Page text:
Eject Eject Eject


[One of the main reason’s I decided to move the site over to Pajamas Media was so that I could post some of my Afterburner video commentaries as mini-essays. Some of them are more timeless than others, and this one — literally — is the most timeless of all. It has been slightly re-written to bring it to the printed page.  The “printed” page. We need more new words!]





Now just for the sake of this discussion I’ll tell you that I’m writing this on the afternoon of Friday, December 19th, 2008. It will get written to some sectors of a hard drive somewhere, to remain hopefully forever, a precious, precious gift to future generations.


I mention all this crap because I thought I might say a few words about time.


Humans may be the only animals on Earth who really perceive time… did you know that? I have heard that animal researchers say that dogs and cats have short-term memories of about 5-30 minutes or so. But I’m told – and I hope this is true – that when you leave your pets for the day or a weekend, they don’t have any real idea of how long you’ve been gone, and they don’t seem to be capable of the idea that you are coming back at some point.


No frontal lobes, you see?


But they clearly are sad when you are gone, and happy when you come back. But if you could ask them how long you’ve been away, they’d probably answer, “You’ve been away?”


They live in the now. You’re either there, or you’re away. And I can tell you, by the way, that as someone who experienced complete amnesia for about an hour, that for humans, the inability to tell when and who is about as terrifying an experience as you are likely to have, short of being shot at or chased by wolves or whatever.


The problem with reading the future is that it hasn’t happened yet. Sounds flip, but it’s actually pretty profound. For instance, on any date prior to September 11, 2001, the date September 11 – nine / eleven – had no more meaning than say, May fifth, or June 30th.  There’s that awful worry that amateur historians like myself have, and that is: what will the next black day be? Will I live to see it? Will April the 17th become four-seventeen, exceeding nine-eleven in horror many times over? I hope and pray not. And I am daily grateful to the men and women in uniform and in the intelligence services who live in daily discomfort or obscurity trying to prevent black days, when they should be glorified and praised to the rafters.


Science has a problem with time, too. In fact, many cosmologists say the entire idea of time is an illusion. This stuff around us is four-dimensional matrix called “space-time.” We perceive it as the dimensions of space, and a separate one of time, but that might simply be a limitation of our three-dimensional perception. What we perceive as time may simply be us traveling along an axis we cannot see.  When you get up and walk to the kitchen, that is likely just one very short segment of the four-dimensional ‘worm,’ that flowing outline of your body’s movement through space and time. If you imagine yourself walking through a tunnel filled with Jell-O, the shape of the hole you make would be what your body looks like in four dimensions. Since we cannot perceive the fourth dimension directly, we see individual three-dimensional snapshots run in sequence through the fourth dimension, which we perceive as time.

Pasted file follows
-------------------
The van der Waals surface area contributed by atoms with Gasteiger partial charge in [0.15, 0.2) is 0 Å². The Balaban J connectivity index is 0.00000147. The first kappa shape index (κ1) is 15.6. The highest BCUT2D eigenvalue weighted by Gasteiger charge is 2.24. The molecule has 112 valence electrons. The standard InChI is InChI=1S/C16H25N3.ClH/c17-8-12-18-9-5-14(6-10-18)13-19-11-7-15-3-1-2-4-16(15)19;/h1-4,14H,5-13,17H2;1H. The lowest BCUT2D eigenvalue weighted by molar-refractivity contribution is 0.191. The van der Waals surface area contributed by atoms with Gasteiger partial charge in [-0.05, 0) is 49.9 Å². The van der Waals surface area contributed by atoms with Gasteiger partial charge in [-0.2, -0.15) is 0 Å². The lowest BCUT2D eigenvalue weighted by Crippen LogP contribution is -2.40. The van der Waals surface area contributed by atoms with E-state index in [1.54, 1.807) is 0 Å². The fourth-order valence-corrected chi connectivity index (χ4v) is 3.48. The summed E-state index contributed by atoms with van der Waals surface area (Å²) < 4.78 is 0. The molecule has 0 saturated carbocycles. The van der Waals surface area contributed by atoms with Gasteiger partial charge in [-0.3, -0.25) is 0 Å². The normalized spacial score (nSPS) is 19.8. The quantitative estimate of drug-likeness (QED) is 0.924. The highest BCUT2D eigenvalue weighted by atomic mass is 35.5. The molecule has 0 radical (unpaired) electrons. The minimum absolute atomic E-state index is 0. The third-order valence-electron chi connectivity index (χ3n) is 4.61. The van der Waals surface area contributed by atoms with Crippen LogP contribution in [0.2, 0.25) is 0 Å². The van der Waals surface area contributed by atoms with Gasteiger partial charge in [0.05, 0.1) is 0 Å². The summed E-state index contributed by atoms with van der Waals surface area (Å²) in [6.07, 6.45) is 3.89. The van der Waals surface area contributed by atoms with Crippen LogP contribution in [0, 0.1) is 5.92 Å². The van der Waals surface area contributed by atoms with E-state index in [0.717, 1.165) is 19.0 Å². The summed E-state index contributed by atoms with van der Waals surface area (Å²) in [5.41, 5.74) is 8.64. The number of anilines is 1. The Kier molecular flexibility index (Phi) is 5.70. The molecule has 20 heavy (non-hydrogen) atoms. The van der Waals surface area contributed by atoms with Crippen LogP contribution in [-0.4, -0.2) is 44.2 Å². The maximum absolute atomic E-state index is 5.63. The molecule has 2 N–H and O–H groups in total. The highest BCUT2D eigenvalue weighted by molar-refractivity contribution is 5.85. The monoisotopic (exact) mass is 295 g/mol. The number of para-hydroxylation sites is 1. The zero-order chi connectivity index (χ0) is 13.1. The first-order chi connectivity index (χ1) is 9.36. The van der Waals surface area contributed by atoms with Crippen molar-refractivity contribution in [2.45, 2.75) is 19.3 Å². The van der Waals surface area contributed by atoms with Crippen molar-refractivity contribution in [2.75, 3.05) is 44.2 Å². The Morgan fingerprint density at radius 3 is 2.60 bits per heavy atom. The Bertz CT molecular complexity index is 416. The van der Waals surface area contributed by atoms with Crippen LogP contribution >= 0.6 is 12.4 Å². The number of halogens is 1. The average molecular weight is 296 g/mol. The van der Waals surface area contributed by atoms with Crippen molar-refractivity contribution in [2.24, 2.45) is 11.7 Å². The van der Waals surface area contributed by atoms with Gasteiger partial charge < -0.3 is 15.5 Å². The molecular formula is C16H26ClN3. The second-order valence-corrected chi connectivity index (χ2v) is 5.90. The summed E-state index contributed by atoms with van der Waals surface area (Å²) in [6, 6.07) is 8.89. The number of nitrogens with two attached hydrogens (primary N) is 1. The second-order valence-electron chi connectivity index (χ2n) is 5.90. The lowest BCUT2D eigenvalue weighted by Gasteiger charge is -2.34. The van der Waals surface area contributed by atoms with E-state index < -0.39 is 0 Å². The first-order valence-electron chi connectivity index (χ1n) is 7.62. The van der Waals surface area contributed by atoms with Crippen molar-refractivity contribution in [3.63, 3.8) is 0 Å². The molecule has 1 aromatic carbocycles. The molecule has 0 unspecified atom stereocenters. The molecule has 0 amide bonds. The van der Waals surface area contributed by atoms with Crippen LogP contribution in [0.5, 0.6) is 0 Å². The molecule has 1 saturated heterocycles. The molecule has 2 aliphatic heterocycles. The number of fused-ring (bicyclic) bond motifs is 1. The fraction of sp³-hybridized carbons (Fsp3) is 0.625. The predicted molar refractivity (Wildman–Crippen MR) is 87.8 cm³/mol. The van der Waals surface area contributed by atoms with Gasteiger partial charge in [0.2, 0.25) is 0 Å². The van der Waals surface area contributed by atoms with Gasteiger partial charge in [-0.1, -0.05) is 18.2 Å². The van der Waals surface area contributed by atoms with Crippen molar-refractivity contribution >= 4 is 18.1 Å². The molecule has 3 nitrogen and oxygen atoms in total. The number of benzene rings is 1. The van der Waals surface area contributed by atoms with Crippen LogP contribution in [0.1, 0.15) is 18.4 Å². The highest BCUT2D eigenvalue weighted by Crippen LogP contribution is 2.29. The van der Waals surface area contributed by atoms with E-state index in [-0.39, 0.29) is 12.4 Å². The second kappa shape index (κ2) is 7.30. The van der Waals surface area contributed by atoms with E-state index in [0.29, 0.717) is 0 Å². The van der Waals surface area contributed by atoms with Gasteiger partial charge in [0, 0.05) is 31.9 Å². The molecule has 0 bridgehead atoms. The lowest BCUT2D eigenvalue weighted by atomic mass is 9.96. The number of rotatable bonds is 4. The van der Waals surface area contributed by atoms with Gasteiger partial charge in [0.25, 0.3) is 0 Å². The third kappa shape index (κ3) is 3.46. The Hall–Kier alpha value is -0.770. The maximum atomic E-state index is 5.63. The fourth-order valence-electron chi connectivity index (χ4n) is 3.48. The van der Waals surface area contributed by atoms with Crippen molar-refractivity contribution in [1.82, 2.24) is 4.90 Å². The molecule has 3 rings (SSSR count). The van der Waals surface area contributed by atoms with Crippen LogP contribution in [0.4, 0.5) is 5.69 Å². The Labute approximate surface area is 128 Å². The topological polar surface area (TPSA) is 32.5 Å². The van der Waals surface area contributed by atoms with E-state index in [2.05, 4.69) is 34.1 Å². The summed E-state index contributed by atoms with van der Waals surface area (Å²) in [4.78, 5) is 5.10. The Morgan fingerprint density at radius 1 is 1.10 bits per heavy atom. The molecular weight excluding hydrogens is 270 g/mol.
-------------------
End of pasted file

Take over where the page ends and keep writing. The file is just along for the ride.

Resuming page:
Both the past and the future feel like an illusion, but that’s just because we can’t perceive them directly any longer. The best scientific analogy of time I’ve heard for this effect was this: time is like a record groove. Remember those? Grooves on records? It’s like a track on a CD – oh, wait – they’re obsolete too. Anyway, for you old-timers like myself: the song would be etched into a piece of vinyl, and the needle would vibrate to those little waves and then produce the sound.


Now, which part of that record groove is real and which parts are illusions? Silly question – the entire groove is equally real. Well, that may be what time is like: the entire past and future of the universe exists, has existed, and will always exist. What we call the “now” is simply where the needle is. So what happened in the past is no more or less real than what is happening right —now! — Oh, you missed it. See, that’s the thing about the now. By the time you say now, that now is gone. It’s a new now, now.


So that’s how I choose to look at time: my free-will decisions have cut, have always cut, and will always cut, my own little groove into the four-dimensional fabric of space-time. And so I am determined to make my groooooooove as rich and exciting and interesting as I can. Because whatever I do in my life – according to this theory – has always been there and will always be there.  That’s a profound thing to think about when you have nothing better to do.


Anyway, here I sit – where I have always sat, where I will always be seated – on December 19, 2008. And in that big groove of the Universe, and that little track on a hard drive back in the back of an office someplace, this is where I will always be.


Come back anytime. I could use the company. It gets lonely in here.